Psychology and the Human Condition

Does psychology address the human condition?  A recent post of the American Psychology-Law Society listserve noted the limitations of psychology education in undestanding foundational issues in the law, e.g., criminal responsibility.  I responded in part as follows:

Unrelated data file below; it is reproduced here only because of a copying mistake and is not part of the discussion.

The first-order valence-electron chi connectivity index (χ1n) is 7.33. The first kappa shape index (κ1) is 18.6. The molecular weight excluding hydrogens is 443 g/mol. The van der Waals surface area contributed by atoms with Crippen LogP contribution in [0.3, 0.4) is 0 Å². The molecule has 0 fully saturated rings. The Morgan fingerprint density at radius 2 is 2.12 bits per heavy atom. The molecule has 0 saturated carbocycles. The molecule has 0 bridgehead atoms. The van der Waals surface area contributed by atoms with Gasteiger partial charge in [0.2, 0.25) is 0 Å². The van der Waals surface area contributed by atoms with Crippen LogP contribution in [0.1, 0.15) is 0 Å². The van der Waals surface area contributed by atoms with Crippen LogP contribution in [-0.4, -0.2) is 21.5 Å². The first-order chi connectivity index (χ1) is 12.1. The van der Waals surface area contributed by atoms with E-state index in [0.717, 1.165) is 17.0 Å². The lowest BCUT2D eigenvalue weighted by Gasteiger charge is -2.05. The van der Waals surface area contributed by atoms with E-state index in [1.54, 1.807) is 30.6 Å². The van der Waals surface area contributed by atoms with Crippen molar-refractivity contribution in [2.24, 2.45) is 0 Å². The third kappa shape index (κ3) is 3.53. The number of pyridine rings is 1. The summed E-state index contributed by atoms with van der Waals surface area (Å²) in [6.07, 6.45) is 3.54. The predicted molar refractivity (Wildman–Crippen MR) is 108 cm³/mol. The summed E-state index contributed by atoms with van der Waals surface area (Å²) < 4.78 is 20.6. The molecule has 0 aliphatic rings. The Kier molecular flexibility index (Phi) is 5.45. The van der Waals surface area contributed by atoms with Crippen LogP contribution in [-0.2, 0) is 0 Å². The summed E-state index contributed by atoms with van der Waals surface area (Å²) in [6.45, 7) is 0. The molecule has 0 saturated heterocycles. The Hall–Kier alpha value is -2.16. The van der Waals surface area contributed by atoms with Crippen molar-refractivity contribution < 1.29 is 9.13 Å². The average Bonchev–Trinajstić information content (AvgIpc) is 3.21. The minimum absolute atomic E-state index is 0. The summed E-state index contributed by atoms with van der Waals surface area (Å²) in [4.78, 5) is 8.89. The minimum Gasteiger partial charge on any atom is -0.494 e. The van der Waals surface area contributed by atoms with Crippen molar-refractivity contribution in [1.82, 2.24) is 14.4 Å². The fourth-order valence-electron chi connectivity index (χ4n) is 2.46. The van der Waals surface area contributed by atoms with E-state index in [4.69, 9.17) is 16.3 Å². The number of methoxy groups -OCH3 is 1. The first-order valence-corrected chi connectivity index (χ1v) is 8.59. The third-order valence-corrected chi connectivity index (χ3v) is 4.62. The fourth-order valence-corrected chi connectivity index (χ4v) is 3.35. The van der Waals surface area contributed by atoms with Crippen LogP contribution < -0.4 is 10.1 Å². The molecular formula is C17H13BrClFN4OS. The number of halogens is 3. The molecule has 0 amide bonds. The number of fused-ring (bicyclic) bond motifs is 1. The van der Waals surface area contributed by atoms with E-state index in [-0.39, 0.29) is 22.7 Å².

Few psychologists have studied cultural history, philosophy, or ethics that serve as a foundation for understanding concepts of human responsibility (Currently, I am reading ER  Dodds, The Greeks and The Irrational, which addresses these very issues within the framework of archaic Greek religion: Homer, Hesiod, Aeschylus, Sophocles, and others).  Psychology has little to say about human responsibility. As a “value free,” secular science, psychology, probably rightly, separated itself from moral philosophy, theological and philosophical anthropology, ethical theory, etc. Many (most) mental health professionals are uneducated in the cultural, historical, and philosophical foundations that underlie our “science” of human responsibility. Over the past few years this has been creeping back into psychology but it is still inadequate. Psychology has little to say about moral choice or guilt, for example. Many lawyers are just as lacking. They are practitioners, proceduralists, not philosophers of law. A course in criminal  law would not necessarily help. Graduate programs in law and psychology should be viewed as trade schools and not sources of classical liberal education (which is what I think you are talking about)…   


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